13 killed as flash floods hit yatra camp
GS Paper 1,3; Natural Disaster, Disaster Management, Conservation.


At least 13 people were killed and scores more were missing when flash floods triggered landslides at the Baltal base camp in the Ganderbal district.

Flash Floods:

  • A flash flood is a quick flooding of low-lying geomorphic features such as washes, rivers, dry lakes, and basins. Heavy rain connected with a strong thunderstorm, hurricane, or tropical cyclone, or meltwater from ice or snow pouring over ice sheets or snowfields, can all create it. Flash floods can occur as a result of the collapse of a natural ice or debris dam, or of a man-made structure, such as a dam.
  • Flash floods are very localised, short-duration occurrences with a very high peak, with fewer than six hours between the occurrence of the rainfall and the peak flood.
  • There is a common dearth of flash flood warning skills and capacities across governments worldwide.
  • Recognizing that flash floods have a particularly devastating impact on the lives and properties of affected populations, the Fifteenth World Meteorological Organization (WMO) approved the implementation of a global Flash Flood Guidance System (FFGS) project developed by the WMO Commission for Hydrology in collaboration with the WMO Commission for Basic Systems and in collaboration with the US National Weather Service, the US Hydrologic Research Centre (HRC), and USAID/OFDA.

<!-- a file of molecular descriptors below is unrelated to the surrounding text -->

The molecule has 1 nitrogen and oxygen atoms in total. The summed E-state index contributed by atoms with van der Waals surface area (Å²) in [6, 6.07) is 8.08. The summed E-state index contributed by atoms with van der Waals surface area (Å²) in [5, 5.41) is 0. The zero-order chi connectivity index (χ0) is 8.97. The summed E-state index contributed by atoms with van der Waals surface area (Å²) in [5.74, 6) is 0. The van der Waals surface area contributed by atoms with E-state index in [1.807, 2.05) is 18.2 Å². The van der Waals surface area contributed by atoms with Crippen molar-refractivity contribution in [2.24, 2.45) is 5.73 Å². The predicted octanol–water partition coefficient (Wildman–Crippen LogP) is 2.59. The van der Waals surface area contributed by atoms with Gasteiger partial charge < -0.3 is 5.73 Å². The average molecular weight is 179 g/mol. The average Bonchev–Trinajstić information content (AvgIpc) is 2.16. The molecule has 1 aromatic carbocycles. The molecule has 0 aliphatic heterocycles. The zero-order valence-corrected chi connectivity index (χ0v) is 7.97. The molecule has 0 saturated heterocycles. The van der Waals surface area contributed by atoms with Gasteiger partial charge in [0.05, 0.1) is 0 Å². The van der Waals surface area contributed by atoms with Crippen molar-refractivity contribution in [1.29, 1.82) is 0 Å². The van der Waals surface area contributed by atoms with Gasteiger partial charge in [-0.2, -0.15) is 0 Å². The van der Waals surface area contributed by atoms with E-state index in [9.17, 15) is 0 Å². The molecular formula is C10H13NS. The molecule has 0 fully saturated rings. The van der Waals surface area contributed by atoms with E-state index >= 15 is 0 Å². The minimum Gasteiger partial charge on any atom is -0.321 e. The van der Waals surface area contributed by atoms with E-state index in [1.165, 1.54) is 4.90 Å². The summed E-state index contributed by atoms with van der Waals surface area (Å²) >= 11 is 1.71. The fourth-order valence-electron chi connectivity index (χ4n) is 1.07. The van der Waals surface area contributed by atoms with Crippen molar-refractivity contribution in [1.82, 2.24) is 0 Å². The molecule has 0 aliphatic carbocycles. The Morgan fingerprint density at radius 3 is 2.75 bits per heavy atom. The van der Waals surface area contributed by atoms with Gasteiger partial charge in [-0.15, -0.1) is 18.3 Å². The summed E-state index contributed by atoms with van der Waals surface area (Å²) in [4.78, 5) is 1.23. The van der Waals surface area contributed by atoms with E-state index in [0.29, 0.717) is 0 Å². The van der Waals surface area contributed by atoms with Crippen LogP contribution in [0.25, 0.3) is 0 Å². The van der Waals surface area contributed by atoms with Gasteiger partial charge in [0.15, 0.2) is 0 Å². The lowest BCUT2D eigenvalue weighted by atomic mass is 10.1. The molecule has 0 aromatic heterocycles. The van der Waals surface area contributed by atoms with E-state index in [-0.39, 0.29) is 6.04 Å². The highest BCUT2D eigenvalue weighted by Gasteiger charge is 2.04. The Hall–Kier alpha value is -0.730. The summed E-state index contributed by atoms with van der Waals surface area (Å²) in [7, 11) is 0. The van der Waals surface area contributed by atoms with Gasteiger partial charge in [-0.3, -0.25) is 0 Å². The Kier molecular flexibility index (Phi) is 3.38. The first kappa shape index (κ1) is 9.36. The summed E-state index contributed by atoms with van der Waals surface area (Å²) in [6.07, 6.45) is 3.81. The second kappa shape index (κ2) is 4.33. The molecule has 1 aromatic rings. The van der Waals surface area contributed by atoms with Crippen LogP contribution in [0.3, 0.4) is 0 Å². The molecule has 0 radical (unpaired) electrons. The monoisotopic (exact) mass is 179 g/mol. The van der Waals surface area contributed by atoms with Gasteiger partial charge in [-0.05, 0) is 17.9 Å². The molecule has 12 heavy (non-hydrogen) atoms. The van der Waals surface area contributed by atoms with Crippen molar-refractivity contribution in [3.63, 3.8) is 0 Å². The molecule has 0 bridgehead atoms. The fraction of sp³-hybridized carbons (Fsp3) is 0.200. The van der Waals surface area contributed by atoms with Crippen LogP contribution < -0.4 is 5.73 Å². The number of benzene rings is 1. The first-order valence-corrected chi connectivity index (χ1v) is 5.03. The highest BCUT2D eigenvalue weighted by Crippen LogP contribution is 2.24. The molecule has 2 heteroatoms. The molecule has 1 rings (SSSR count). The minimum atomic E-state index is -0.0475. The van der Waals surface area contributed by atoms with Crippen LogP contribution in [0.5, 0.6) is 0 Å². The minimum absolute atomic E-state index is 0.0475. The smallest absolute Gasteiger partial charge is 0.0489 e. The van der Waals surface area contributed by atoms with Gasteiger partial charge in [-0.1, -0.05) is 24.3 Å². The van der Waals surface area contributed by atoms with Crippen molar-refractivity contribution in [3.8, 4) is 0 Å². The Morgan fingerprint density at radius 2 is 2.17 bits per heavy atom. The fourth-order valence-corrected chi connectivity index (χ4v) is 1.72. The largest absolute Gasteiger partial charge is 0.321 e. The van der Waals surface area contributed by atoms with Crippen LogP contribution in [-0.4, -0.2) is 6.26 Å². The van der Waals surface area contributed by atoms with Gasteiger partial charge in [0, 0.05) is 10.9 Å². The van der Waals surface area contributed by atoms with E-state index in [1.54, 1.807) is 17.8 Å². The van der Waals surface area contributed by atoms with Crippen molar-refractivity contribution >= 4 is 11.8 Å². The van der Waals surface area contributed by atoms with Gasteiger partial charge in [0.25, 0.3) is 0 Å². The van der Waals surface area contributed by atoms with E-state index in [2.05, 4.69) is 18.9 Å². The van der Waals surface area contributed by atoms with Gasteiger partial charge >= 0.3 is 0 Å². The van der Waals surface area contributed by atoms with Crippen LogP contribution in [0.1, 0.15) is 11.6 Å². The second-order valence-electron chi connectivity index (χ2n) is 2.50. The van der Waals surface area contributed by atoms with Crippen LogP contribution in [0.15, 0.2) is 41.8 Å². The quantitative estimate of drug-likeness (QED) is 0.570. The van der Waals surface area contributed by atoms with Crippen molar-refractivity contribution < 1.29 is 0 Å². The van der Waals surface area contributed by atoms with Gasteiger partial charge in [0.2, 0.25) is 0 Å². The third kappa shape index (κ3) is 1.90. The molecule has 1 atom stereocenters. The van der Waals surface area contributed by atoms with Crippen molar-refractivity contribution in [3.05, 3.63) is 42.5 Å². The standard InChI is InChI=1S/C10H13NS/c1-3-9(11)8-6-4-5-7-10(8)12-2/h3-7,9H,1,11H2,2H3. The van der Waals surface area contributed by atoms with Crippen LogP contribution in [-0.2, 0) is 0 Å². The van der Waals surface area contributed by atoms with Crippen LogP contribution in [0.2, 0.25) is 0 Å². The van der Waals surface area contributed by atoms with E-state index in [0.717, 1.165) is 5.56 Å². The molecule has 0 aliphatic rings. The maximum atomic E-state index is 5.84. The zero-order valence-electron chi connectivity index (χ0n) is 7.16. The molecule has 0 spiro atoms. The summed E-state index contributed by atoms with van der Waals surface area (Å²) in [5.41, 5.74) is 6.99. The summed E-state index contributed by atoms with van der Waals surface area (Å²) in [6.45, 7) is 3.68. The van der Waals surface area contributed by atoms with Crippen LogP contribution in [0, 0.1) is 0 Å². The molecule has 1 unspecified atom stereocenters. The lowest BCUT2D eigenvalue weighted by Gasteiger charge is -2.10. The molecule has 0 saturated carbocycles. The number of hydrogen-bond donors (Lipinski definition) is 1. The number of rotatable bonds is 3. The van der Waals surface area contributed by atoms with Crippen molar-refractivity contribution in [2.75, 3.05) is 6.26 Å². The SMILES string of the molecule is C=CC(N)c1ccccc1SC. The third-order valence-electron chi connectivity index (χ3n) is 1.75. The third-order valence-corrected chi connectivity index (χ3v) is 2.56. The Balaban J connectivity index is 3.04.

Flash Floods in India:

  • According to the World Meteorological Organization, flash floods account for 85 percent of flooding incidences worldwide, resulting in around 5,000 deaths each year.
  • While the standard flood warning system is completely developed, India has yet to build a viable flash flood warning system.
  • In India, the Central Water Commission (CWC), which monitors dams, is currently warning of rising water levels in reservoirs, which are normally seen as warnings of impending floods.